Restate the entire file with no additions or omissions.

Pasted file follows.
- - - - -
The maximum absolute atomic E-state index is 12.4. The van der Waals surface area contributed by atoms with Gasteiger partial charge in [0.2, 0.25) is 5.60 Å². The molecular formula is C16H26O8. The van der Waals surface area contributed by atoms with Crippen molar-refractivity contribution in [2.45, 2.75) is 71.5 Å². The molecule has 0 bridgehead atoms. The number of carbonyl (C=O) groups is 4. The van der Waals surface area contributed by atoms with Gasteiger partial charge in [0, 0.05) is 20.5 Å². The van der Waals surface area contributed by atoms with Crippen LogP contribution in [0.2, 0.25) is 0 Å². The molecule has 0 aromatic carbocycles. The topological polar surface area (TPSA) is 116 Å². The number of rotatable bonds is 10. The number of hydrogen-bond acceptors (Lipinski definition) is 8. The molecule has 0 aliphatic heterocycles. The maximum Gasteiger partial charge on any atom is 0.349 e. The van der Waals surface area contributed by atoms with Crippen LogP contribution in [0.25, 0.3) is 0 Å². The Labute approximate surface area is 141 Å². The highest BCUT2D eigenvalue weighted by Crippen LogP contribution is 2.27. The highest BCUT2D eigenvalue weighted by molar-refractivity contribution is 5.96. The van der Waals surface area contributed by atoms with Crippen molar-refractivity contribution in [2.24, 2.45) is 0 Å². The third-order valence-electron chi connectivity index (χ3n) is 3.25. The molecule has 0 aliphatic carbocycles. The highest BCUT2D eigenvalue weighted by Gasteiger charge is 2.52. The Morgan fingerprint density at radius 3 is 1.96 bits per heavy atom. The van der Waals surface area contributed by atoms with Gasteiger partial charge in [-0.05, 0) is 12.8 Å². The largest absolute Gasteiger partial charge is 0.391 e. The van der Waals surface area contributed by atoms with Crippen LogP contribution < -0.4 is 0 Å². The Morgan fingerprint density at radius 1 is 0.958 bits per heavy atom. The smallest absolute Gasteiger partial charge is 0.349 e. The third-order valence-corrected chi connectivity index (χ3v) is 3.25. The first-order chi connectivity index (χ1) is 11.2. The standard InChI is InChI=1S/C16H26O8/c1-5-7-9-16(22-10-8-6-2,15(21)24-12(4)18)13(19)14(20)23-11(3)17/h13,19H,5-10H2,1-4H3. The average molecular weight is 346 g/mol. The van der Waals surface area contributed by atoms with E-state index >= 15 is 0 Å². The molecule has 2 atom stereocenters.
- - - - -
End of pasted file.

The maximum absolute atomic E-state index is 12.4. The van der Waals surface area contributed by atoms with Gasteiger partial charge in [0.2, 0.25) is 5.60 Å². The molecular formula is C16H26O8. The van der Waals surface area contributed by atoms with Crippen molar-refractivity contribution in [2.45, 2.75) is 71.5 Å². The molecule has 0 bridgehead atoms. The number of carbonyl (C=O) groups is 4. The van der Waals surface area contributed by atoms with Gasteiger partial charge in [0, 0.05) is 20.5 Å². The van der Waals surface area contributed by atoms with Crippen LogP contribution in [0.2, 0.25) is 0 Å². The molecule has 0 aromatic carbocycles. The topological polar surface area (TPSA) is 116 Å². The number of rotatable bonds is 10. The number of hydrogen-bond acceptors (Lipinski definition) is 8. The molecule has 0 aliphatic heterocycles. The maximum Gasteiger partial charge on any atom is 0.349 e. The van der Waals surface area contributed by atoms with Crippen LogP contribution in [0.25, 0.3) is 0 Å². The Labute approximate surface area is 141 Å². The highest BCUT2D eigenvalue weighted by Crippen LogP contribution is 2.27. The highest BCUT2D eigenvalue weighted by molar-refractivity contribution is 5.96. The van der Waals surface area contributed by atoms with Crippen molar-refractivity contribution in [2.24, 2.45) is 0 Å². The third-order valence-electron chi connectivity index (χ3n) is 3.25. The molecule has 0 aliphatic carbocycles. The highest BCUT2D eigenvalue weighted by Gasteiger charge is 2.52. The Morgan fingerprint density at radius 3 is 1.96 bits per heavy atom. The van der Waals surface area contributed by atoms with Gasteiger partial charge in [-0.05, 0) is 12.8 Å². The largest absolute Gasteiger partial charge is 0.391 e. The van der Waals surface area contributed by atoms with Crippen LogP contribution < -0.4 is 0 Å². The Morgan fingerprint density at radius 1 is 0.958 bits per heavy atom. The smallest absolute Gasteiger partial charge is 0.349 e. The third-order valence-corrected chi connectivity index (χ3v) is 3.25. The first-order chi connectivity index (χ1) is 11.2. The standard InChI is InChI=1S/C16H26O8/c1-5-7-9-16(22-10-8-6-2,15(21)24-12(4)18)13(19)14(20)23-11(3)17/h13,19H,5-10H2,1-4H3. The average molecular weight is 346 g/mol. The van der Waals surface area contributed by atoms with E-state index >= 15 is 0 Å². The molecule has 2 atom stereocenters.